Construction Contracts Charlotte NC

Sometimes the subcontractor in Charlotte is asked to waive his rights for claims on extra work. Don't do it. Never give up your rights to claims for damages or the performance of extra work under any circumstances.

Hatcher B. Kincheloe Jr.
(704) 319-5442
PO BOX 30397
CHARLOTTE, NC
Specialties
Litigation, Construction, Personal Injury, Nursing Home Abuse, Workers Compensation
Education
University of North Carolina School of Law,University of North Carolina, Chapel Hill
State Licensing
North Carolina

John A. Gardner III
(704) 319-5441
PO BOX 30397
CHARLOTTE, NC
Specialties
Litigation, Construction, Environmental, Medical Malpractice, Defective & Dangerous Products
Education
University of North Carolina School of Law,North Carolina State University
State Licensing
North Carolina

C. Jeff Warren
(704) 377-7777
301 S MCDOWELL ST STE 130
CHARLOTTE, NC
Specialties
Construction, Litigation, Car Accident, Medical Malpractice
Education
University of North Carolina School of Law,Towson University
State Licensing
North Carolina

Philip S. Runkel
(704) 331-4909
3500 One Wachovia Center, 301 S. College St.
Charlotte, NC
Specialties
Real Estate, Antitrust, Construction
State Licensing
North Carolina

John D Allison
(704) 331-7434
214 North Tryon Street, 47th Floor
Charlotte, NC
Specialties
International Law, Contracts, Construction
State Licensing
DC, North Carolina

Thomas G. Nance II
(704) 372-2700
CAMERON BROWN BLDG 301 S MCDOWELL ST STE 900
CHARLOTTE, NC
Specialties
Litigation, Insurance, Personal Injury, Employment, Construction
Education
Wake Forest University School of Law,East Carolina University
State Licensing
North Carolina

Allen C. Smith
(704) 319-5449
PO BOX 30397
CHARLOTTE, NC
Specialties
Litigation, Construction, Defective & Dangerous Products, Personal Injury
Education
University of North Carolina School of Law,Davidson College
State Licensing
North Carolina

David J. Clark
(704) 377-8390
Robinson Bradshaw & Hinson, 101 N Tryon St Ste 1900
Charlotte, NC
Specialties
Intellectual Property, Insurance, Corporate, International Law, Construction
Education
University of Texas
State Licensing
Georgia, North Carolina, Pennsylvania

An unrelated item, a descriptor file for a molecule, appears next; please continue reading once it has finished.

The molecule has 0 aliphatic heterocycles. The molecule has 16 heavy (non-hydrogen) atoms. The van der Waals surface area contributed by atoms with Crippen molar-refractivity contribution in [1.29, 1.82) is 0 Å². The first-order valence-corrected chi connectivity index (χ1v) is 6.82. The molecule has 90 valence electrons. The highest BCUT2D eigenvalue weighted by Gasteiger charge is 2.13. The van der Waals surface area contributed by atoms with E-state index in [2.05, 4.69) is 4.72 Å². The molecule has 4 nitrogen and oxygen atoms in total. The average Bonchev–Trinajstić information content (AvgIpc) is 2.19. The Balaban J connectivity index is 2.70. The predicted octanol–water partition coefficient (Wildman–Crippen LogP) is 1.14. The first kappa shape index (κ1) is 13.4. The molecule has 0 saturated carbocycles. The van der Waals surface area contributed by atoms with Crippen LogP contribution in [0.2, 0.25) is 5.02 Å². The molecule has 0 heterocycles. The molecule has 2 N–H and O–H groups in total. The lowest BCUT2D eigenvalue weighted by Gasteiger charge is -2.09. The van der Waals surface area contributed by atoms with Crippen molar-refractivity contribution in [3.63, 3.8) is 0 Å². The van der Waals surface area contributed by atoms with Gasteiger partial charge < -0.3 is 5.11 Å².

Boyd Alexander Correll Jr.
(704) 377-1200
121 W. Trade St., Suite 2600
Charlotte, NC
Specialties
Construction, Business, Litigation
Education
Wake Forest University School of Law,Virginia Military Institute
State Licensing
North Carolina

Adam Louis Horner
(704) 344-1117
201 S COLLEGE ST STE 2020
CHARLOTTE, NC
Specialties
Real Estate, Commercial, Construction, Land Use & Zoning, Litigation
Education
Campbell University, Norman Adrian Wiggins School of Law,University of North Carolina, Chapel Hill
State Licensing
North Carolina

Construction Contracts

Provided By:

Source: MASONRY CONSTRUCTION MAGAZINE
Publication date: February 1, 2007

By Ron Willis

Sometimes the subcontractor is asked to waive his rights for claims on extra work. Don't do it. Never give up your rights to claims for damages or the performance of extra work under any circumstances.

Subcontractors need to be compensated with more funds and time by the GC for all extras incorporated into the work that are not specifically spelled out in the contract documents. It is the general contractor's responsibility to retrieve those funds from the respective trades or owner that originally generated the extra. If the owner or any of the subcontractors or suppliers requests an extra from your firm, they should pay for it.

There is often a statement like this in the subcontract: “The subcontractor will not be paid for any extra work where the cost has not been predetermined and the time extensions have been agreed on in advance in a signed change order by the contractor.” This statement works in your favor.

However, back it up with a sentence something like this: “No extra work will be done unless requested in writing and a price agreed on by both the general contractor and the subcontractor.” However, as often as not, there will be a counter statement that says that the subcontractor must perform extra work without compensation when asked. It generally reads like this: “If any dispute arises between the contractor and subcontractor as to ...

Click here to read full article from Masonry Construction